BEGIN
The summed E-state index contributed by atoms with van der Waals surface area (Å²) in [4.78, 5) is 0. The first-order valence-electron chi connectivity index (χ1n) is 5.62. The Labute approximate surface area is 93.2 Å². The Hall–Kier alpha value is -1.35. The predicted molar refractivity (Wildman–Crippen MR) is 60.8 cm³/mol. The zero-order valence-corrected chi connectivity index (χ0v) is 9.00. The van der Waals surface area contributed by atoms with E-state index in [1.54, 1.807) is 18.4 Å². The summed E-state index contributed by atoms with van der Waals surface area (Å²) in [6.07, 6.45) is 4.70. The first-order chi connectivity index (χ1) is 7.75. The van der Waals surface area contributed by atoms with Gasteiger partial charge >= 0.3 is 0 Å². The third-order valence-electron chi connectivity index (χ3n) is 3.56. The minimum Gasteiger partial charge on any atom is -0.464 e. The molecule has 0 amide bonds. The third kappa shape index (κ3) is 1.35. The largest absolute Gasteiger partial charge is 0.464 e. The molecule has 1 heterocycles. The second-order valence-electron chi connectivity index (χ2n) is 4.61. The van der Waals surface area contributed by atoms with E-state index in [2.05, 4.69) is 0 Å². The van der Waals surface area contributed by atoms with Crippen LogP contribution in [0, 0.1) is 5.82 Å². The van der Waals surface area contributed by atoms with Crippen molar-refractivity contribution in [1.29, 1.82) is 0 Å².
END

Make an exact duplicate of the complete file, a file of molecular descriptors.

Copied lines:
The summed E-state index contributed by atoms with van der Waals surface area (Å²) in [4.78, 5) is 0. The first-order valence-electron chi connectivity index (χ1n) is 5.62. The Labute approximate surface area is 93.2 Å². The Hall–Kier alpha value is -1.35. The predicted molar refractivity (Wildman–Crippen MR) is 60.8 cm³/mol. The zero-order valence-corrected chi connectivity index (χ0v) is 9.00. The van der Waals surface area contributed by atoms with E-state index in [1.54, 1.807) is 18.4 Å². The summed E-state index contributed by atoms with van der Waals surface area (Å²) in [6.07, 6.45) is 4.70. The first-order chi connectivity index (χ1) is 7.75. The van der Waals surface area contributed by atoms with Gasteiger partial charge >= 0.3 is 0 Å². The third-order valence-electron chi connectivity index (χ3n) is 3.56. The minimum Gasteiger partial charge on any atom is -0.464 e. The molecule has 0 amide bonds. The third kappa shape index (κ3) is 1.35. The largest absolute Gasteiger partial charge is 0.464 e. The molecule has 1 heterocycles. The second-order valence-electron chi connectivity index (χ2n) is 4.61. The van der Waals surface area contributed by atoms with E-state index in [2.05, 4.69) is 0 Å². The van der Waals surface area contributed by atoms with Crippen LogP contribution in [0, 0.1) is 5.82 Å². The van der Waals surface area contributed by atoms with Crippen molar-refractivity contribution in [1.29, 1.82) is 0 Å².